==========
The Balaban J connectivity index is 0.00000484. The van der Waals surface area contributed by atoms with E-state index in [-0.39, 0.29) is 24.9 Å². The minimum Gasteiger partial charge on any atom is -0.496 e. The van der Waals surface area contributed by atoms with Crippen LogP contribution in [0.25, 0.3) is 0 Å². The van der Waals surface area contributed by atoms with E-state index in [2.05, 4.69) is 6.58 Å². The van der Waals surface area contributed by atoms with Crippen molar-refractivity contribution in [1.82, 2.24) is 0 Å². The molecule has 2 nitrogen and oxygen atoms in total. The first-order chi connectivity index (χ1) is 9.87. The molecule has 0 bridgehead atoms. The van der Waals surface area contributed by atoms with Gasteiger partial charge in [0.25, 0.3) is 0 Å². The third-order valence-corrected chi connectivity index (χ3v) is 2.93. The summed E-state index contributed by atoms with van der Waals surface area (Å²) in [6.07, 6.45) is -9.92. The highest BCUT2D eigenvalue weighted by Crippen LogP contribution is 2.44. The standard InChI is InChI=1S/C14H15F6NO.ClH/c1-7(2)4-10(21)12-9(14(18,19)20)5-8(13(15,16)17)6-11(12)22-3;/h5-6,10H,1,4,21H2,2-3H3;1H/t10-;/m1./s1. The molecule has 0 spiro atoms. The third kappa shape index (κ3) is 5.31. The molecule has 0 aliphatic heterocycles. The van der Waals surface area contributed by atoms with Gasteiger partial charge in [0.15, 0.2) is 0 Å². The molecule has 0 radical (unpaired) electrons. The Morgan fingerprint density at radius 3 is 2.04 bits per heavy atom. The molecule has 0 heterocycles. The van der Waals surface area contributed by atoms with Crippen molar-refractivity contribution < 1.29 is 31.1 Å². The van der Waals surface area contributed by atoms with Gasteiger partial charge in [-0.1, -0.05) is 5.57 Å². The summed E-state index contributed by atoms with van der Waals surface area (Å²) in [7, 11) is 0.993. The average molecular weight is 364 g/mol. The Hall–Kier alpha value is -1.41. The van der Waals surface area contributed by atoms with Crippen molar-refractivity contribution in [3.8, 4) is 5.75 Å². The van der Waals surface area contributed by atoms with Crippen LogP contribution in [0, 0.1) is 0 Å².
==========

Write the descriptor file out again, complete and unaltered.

The Balaban J connectivity index is 0.00000484. The van der Waals surface area contributed by atoms with E-state index in [-0.39, 0.29) is 24.9 Å². The minimum Gasteiger partial charge on any atom is -0.496 e. The van der Waals surface area contributed by atoms with Crippen LogP contribution in [0.25, 0.3) is 0 Å². The van der Waals surface area contributed by atoms with E-state index in [2.05, 4.69) is 6.58 Å². The van der Waals surface area contributed by atoms with Crippen molar-refractivity contribution in [1.82, 2.24) is 0 Å². The molecule has 2 nitrogen and oxygen atoms in total. The first-order chi connectivity index (χ1) is 9.87. The molecule has 0 bridgehead atoms. The van der Waals surface area contributed by atoms with Gasteiger partial charge in [0.25, 0.3) is 0 Å². The third-order valence-corrected chi connectivity index (χ3v) is 2.93. The summed E-state index contributed by atoms with van der Waals surface area (Å²) in [6.07, 6.45) is -9.92. The highest BCUT2D eigenvalue weighted by Crippen LogP contribution is 2.44. The standard InChI is InChI=1S/C14H15F6NO.ClH/c1-7(2)4-10(21)12-9(14(18,19)20)5-8(13(15,16)17)6-11(12)22-3;/h5-6,10H,1,4,21H2,2-3H3;1H/t10-;/m1./s1. The molecule has 0 spiro atoms. The third kappa shape index (κ3) is 5.31. The molecule has 0 aliphatic heterocycles. The van der Waals surface area contributed by atoms with Gasteiger partial charge in [0.15, 0.2) is 0 Å². The molecule has 0 radical (unpaired) electrons. The Morgan fingerprint density at radius 3 is 2.04 bits per heavy atom. The molecule has 0 heterocycles. The van der Waals surface area contributed by atoms with Crippen molar-refractivity contribution < 1.29 is 31.1 Å². The van der Waals surface area contributed by atoms with Gasteiger partial charge in [-0.1, -0.05) is 5.57 Å². The summed E-state index contributed by atoms with van der Waals surface area (Å²) in [7, 11) is 0.993. The average molecular weight is 364 g/mol. The Hall–Kier alpha value is -1.41. The van der Waals surface area contributed by atoms with Crippen molar-refractivity contribution in [3.8, 4) is 5.75 Å². The van der Waals surface area contributed by atoms with Crippen LogP contribution in [0, 0.1) is 0 Å².